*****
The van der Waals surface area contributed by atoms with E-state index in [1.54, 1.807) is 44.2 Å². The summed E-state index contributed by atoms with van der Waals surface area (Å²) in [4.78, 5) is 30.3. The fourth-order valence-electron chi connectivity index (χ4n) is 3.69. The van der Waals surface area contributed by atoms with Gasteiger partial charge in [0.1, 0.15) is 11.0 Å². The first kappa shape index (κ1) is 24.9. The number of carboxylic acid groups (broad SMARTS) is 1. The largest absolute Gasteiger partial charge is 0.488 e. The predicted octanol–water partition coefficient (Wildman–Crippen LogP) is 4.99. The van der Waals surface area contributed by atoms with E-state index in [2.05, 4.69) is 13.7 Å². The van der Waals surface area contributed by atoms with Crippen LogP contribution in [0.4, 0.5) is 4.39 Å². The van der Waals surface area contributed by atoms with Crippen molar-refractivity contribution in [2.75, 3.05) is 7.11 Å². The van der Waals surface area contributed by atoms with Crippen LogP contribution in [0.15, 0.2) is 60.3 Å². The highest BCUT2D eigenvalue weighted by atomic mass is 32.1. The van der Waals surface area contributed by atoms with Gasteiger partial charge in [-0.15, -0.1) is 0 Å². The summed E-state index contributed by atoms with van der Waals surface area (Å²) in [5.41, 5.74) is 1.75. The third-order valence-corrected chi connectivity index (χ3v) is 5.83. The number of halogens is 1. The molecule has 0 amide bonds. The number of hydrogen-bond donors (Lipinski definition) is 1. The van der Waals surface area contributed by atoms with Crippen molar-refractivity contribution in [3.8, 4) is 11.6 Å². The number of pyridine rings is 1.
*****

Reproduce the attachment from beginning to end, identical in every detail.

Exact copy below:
The van der Waals surface area contributed by atoms with E-state index in [1.54, 1.807) is 44.2 Å². The summed E-state index contributed by atoms with van der Waals surface area (Å²) in [4.78, 5) is 30.3. The fourth-order valence-electron chi connectivity index (χ4n) is 3.69. The van der Waals surface area contributed by atoms with Gasteiger partial charge in [0.1, 0.15) is 11.0 Å². The first kappa shape index (κ1) is 24.9. The number of carboxylic acid groups (broad SMARTS) is 1. The largest absolute Gasteiger partial charge is 0.488 e. The predicted octanol–water partition coefficient (Wildman–Crippen LogP) is 4.99. The van der Waals surface area contributed by atoms with E-state index in [2.05, 4.69) is 13.7 Å². The van der Waals surface area contributed by atoms with Crippen LogP contribution in [0.4, 0.5) is 4.39 Å². The van der Waals surface area contributed by atoms with Crippen molar-refractivity contribution in [2.75, 3.05) is 7.11 Å². The van der Waals surface area contributed by atoms with Crippen LogP contribution in [0.15, 0.2) is 60.3 Å². The highest BCUT2D eigenvalue weighted by atomic mass is 32.1. The van der Waals surface area contributed by atoms with Gasteiger partial charge in [-0.15, -0.1) is 0 Å². The summed E-state index contributed by atoms with van der Waals surface area (Å²) in [5.41, 5.74) is 1.75. The third-order valence-corrected chi connectivity index (χ3v) is 5.83. The number of halogens is 1. The molecule has 0 amide bonds. The number of hydrogen-bond donors (Lipinski definition) is 1. The van der Waals surface area contributed by atoms with Crippen molar-refractivity contribution in [3.8, 4) is 11.6 Å². The number of pyridine rings is 1.